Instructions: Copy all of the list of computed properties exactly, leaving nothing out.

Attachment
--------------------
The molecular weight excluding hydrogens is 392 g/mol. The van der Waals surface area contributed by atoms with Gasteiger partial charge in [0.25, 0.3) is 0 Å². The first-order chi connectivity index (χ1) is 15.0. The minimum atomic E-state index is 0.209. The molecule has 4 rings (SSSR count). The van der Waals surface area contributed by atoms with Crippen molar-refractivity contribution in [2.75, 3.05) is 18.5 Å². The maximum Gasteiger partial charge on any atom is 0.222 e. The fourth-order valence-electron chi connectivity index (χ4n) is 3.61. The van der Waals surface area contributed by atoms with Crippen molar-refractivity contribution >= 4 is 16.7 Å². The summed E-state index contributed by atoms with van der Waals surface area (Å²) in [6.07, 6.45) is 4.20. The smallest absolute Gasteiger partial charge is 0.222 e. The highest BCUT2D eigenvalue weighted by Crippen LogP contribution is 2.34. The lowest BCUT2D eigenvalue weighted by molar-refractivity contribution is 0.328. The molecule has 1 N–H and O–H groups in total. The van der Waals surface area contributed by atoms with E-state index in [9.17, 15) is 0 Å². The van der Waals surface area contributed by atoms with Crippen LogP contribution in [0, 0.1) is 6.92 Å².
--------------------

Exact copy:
The molecular weight excluding hydrogens is 392 g/mol. The van der Waals surface area contributed by atoms with Gasteiger partial charge in [0.25, 0.3) is 0 Å². The first-order chi connectivity index (χ1) is 15.0. The minimum atomic E-state index is 0.209. The molecule has 4 rings (SSSR count). The van der Waals surface area contributed by atoms with Crippen molar-refractivity contribution in [2.75, 3.05) is 18.5 Å². The maximum Gasteiger partial charge on any atom is 0.222 e. The fourth-order valence-electron chi connectivity index (χ4n) is 3.61. The van der Waals surface area contributed by atoms with Crippen molar-refractivity contribution >= 4 is 16.7 Å². The summed E-state index contributed by atoms with van der Waals surface area (Å²) in [6.07, 6.45) is 4.20. The smallest absolute Gasteiger partial charge is 0.222 e. The highest BCUT2D eigenvalue weighted by Crippen LogP contribution is 2.34. The lowest BCUT2D eigenvalue weighted by molar-refractivity contribution is 0.328. The molecule has 1 N–H and O–H groups in total. The van der Waals surface area contributed by atoms with E-state index in [9.17, 15) is 0 Å². The van der Waals surface area contributed by atoms with Crippen LogP contribution in [0, 0.1) is 6.92 Å².